A woman who had her leg amputated after the UK Alton Towers’ roller coaster crash wants The Smiler to be shut for good, as park bosses have spoken of reopening the ride.
Vicky Balch said it was too soon to consider letting the public back on the Staffordshire ride, and wishes it could be shut altogether.
The 20-year-old university student said park boss Nick Varney had told her during a recent meeting at her home that he believed the ride should open “as soon as possible”.
She said: “I was upset because obviously, I don’t want to hear that. It’s still very raw. I don’t want it opened quite yet. I’m not ready to hear that.”
He also discussed with Ms Balch how visitor numbers to Alton Towers were down since the crash, and how as a consequence parent company Merlin Entertainments’ profits had been hit.
Speaking on ITV’s Good Morning Britain, Ms Balch of Leyland, Lancashire, claimed she got the impression Mr Varney was suggesting the ride had to reopen because the firm was losing money.
“That’s what it felt like he meant,” she added.
Mr Varney has said that while he discussed visitor numbers and revenues in a meeting earlier this month, the company “made no complaint about the impact on our business as the crash was our responsibility”.
He has apologised for any distress caused to Ms Balch and other victims left seriously injured, after the carriage they were in hit an empty test car on the tracks, on June 2.
Ms Balch was one of four badly hurt, including partner Daniel Thorpe, from Buxton in Derbyshire, together with Leah Washington and her boyfriend Joe Pugh, both 18, and from Barnsley.
Ms Washington also had to have her leg amputated as a result of the injuries she suffered.
In the immediate aftermath, emergency services worked for hours nearly 30ft up off the ground, to free the four of them from the front of the mangled carriage.
Ms Balch, who has had to take a year out from her University of Derby studies to focus on recovery, said any reopening should at least be delayed as a mark of sensitivity to the crash victims.
Asked if she wanted the ride closed for good, she replied: “I’d like it to be, but I know that’s not realistic because it was a big attraction for the company.”
Despite five operations, surgeons had to amputate her right leg below the knee, robbing Ms Balch of her independence.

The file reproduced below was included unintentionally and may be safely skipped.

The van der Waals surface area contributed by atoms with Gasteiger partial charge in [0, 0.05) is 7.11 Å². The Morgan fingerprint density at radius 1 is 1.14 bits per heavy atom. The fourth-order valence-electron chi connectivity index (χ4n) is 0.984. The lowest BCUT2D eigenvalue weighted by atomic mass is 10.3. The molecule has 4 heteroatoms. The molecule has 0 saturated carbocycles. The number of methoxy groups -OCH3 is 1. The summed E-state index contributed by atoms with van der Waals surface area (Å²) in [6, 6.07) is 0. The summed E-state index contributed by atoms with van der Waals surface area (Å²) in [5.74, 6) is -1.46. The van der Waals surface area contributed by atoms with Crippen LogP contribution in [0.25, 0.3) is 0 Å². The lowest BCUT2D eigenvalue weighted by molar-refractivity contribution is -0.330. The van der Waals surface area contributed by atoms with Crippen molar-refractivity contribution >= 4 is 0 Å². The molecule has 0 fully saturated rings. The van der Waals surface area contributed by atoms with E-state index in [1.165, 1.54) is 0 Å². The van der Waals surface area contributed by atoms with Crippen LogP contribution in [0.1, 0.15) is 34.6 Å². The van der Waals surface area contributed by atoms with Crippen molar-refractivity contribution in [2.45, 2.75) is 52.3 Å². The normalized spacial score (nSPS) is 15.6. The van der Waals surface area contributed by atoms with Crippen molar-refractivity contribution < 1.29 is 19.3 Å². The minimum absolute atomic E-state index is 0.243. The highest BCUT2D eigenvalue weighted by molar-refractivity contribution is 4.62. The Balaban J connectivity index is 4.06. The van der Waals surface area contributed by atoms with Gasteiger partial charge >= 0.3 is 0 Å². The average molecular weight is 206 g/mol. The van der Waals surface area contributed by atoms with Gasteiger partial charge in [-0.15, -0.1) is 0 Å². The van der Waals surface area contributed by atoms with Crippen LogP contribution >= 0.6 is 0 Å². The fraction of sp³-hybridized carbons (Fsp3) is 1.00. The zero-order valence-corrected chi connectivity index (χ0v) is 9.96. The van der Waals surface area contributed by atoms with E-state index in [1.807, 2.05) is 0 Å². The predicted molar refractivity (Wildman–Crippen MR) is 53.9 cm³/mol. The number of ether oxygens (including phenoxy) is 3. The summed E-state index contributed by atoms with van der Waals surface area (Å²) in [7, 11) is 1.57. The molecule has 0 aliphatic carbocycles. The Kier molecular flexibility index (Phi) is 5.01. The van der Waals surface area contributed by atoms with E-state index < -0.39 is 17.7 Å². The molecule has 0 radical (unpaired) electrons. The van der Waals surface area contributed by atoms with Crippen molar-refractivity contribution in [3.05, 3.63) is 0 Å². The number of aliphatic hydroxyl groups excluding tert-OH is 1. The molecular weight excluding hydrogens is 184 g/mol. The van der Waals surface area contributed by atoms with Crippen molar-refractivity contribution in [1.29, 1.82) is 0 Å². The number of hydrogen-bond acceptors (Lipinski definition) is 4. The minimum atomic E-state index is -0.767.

She said: “It’s affected literally every aspect of my life, I’m not independent any more at all. I’m slowly getting that back but life is never going to be the same as it used to be.
“I’ve got all this to deal with for the rest of my life and then they’ve said this (the reopening) a couple of months after it’s happened.
“It feels like it’s not fair.”
She added: “I was at university, so I’ve been there for two years so I’ve been independent for almost two years. I was doing basically whatever I wanted with my friends, looking after myself and then now I’ve had to go home and I can’t do many things myself.
'This is still so raw...my life will never be the same again,' says Vicky Balch who was seriously injured in the Smiler rollercoaster crash.— Good Morning Britain (@GMB) September 28, 2015
“I can’t carry a drink from one room to another, everything’s changed.”
Mr Varney said he met all the victims to discuss the findings of an internal investigation into the how the crash happened, which has concluded “no single cause” was to blame but instead it was down to “an exceptional set of circumstances”.
He added: “I absolutely stressed that we took responsibility because our safety processes and protocols failed to prevent it.”
Mr Varney also said: “Since the terrible incident on June 2 we have done all we can to support those so badly affected by it, and their families.
“I genuinely thought that the right thing to do was to meet with each of them individually to explain our main findings and to answer their questions directly.
“In all my conversations I expressed our sincere apology and acceptance of responsibility for what happened.
“I am deeply sorry if anything we discussed caused distress or offence.”
A spokesman for the Health and Safety Executive said its investigation into the crash was continuing and could not comment further at this stage.